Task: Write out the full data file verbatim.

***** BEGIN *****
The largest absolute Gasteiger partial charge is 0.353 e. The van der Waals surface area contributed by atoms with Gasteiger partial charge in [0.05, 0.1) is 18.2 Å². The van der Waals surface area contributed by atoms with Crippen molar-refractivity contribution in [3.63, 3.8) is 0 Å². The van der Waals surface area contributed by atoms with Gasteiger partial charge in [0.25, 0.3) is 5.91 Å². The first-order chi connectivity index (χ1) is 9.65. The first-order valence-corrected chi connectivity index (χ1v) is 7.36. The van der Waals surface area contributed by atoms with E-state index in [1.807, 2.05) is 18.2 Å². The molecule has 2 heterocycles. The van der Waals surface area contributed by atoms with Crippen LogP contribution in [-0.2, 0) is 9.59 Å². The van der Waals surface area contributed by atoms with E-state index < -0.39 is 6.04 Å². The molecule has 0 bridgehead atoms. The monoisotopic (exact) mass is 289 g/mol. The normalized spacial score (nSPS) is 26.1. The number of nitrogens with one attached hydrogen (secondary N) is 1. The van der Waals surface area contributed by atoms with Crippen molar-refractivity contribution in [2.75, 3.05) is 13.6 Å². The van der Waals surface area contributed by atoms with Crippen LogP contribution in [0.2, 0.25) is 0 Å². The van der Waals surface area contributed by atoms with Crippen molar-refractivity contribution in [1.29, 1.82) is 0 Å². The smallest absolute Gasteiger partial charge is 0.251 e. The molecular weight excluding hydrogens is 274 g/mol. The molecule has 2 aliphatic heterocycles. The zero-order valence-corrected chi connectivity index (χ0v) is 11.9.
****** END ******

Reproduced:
The largest absolute Gasteiger partial charge is 0.353 e. The van der Waals surface area contributed by atoms with Gasteiger partial charge in [0.05, 0.1) is 18.2 Å². The van der Waals surface area contributed by atoms with Crippen molar-refractivity contribution in [3.63, 3.8) is 0 Å². The van der Waals surface area contributed by atoms with Gasteiger partial charge in [0.25, 0.3) is 5.91 Å². The first-order chi connectivity index (χ1) is 9.65. The first-order valence-corrected chi connectivity index (χ1v) is 7.36. The van der Waals surface area contributed by atoms with E-state index in [1.807, 2.05) is 18.2 Å². The molecule has 2 heterocycles. The van der Waals surface area contributed by atoms with Crippen LogP contribution in [-0.2, 0) is 9.59 Å². The van der Waals surface area contributed by atoms with E-state index < -0.39 is 6.04 Å². The molecule has 0 bridgehead atoms. The monoisotopic (exact) mass is 289 g/mol. The normalized spacial score (nSPS) is 26.1. The number of nitrogens with one attached hydrogen (secondary N) is 1. The van der Waals surface area contributed by atoms with Crippen molar-refractivity contribution in [2.75, 3.05) is 13.6 Å². The van der Waals surface area contributed by atoms with Crippen LogP contribution in [0.2, 0.25) is 0 Å². The van der Waals surface area contributed by atoms with Crippen molar-refractivity contribution in [1.29, 1.82) is 0 Å². The smallest absolute Gasteiger partial charge is 0.251 e. The molecular weight excluding hydrogens is 274 g/mol. The molecule has 2 aliphatic heterocycles. The zero-order valence-corrected chi connectivity index (χ0v) is 11.9.